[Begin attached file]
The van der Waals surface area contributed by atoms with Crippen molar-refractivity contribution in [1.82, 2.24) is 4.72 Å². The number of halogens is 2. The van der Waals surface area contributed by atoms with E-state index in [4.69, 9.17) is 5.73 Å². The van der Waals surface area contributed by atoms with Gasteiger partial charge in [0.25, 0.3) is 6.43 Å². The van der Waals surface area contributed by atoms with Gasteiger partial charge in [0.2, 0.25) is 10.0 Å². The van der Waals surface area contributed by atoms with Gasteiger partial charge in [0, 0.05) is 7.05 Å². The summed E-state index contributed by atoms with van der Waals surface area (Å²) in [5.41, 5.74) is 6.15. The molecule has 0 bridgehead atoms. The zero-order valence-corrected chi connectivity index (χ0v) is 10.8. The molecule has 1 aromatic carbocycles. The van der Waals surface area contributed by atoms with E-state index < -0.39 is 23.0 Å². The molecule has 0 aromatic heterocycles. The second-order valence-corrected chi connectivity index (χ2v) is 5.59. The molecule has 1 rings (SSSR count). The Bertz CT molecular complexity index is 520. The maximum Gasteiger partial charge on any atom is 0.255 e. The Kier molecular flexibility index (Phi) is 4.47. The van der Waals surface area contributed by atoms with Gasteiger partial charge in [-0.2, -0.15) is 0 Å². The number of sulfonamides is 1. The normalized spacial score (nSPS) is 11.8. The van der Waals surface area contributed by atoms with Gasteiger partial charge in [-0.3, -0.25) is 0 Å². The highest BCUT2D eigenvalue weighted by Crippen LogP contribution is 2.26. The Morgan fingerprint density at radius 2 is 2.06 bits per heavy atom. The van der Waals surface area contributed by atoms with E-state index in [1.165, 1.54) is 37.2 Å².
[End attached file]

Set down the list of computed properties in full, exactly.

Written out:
The van der Waals surface area contributed by atoms with Crippen molar-refractivity contribution in [1.82, 2.24) is 4.72 Å². The number of halogens is 2. The van der Waals surface area contributed by atoms with E-state index in [4.69, 9.17) is 5.73 Å². The van der Waals surface area contributed by atoms with Gasteiger partial charge in [0.25, 0.3) is 6.43 Å². The van der Waals surface area contributed by atoms with Gasteiger partial charge in [0.2, 0.25) is 10.0 Å². The van der Waals surface area contributed by atoms with Gasteiger partial charge in [0, 0.05) is 7.05 Å². The summed E-state index contributed by atoms with van der Waals surface area (Å²) in [5.41, 5.74) is 6.15. The molecule has 0 bridgehead atoms. The zero-order valence-corrected chi connectivity index (χ0v) is 10.8. The molecule has 1 aromatic carbocycles. The van der Waals surface area contributed by atoms with E-state index < -0.39 is 23.0 Å². The molecule has 0 aromatic heterocycles. The second-order valence-corrected chi connectivity index (χ2v) is 5.59. The molecule has 1 rings (SSSR count). The Bertz CT molecular complexity index is 520. The maximum Gasteiger partial charge on any atom is 0.255 e. The Kier molecular flexibility index (Phi) is 4.47. The van der Waals surface area contributed by atoms with Gasteiger partial charge in [-0.2, -0.15) is 0 Å². The number of sulfonamides is 1. The normalized spacial score (nSPS) is 11.8. The van der Waals surface area contributed by atoms with Gasteiger partial charge in [-0.3, -0.25) is 0 Å². The highest BCUT2D eigenvalue weighted by Crippen LogP contribution is 2.26. The Morgan fingerprint density at radius 2 is 2.06 bits per heavy atom. The van der Waals surface area contributed by atoms with E-state index in [1.165, 1.54) is 37.2 Å².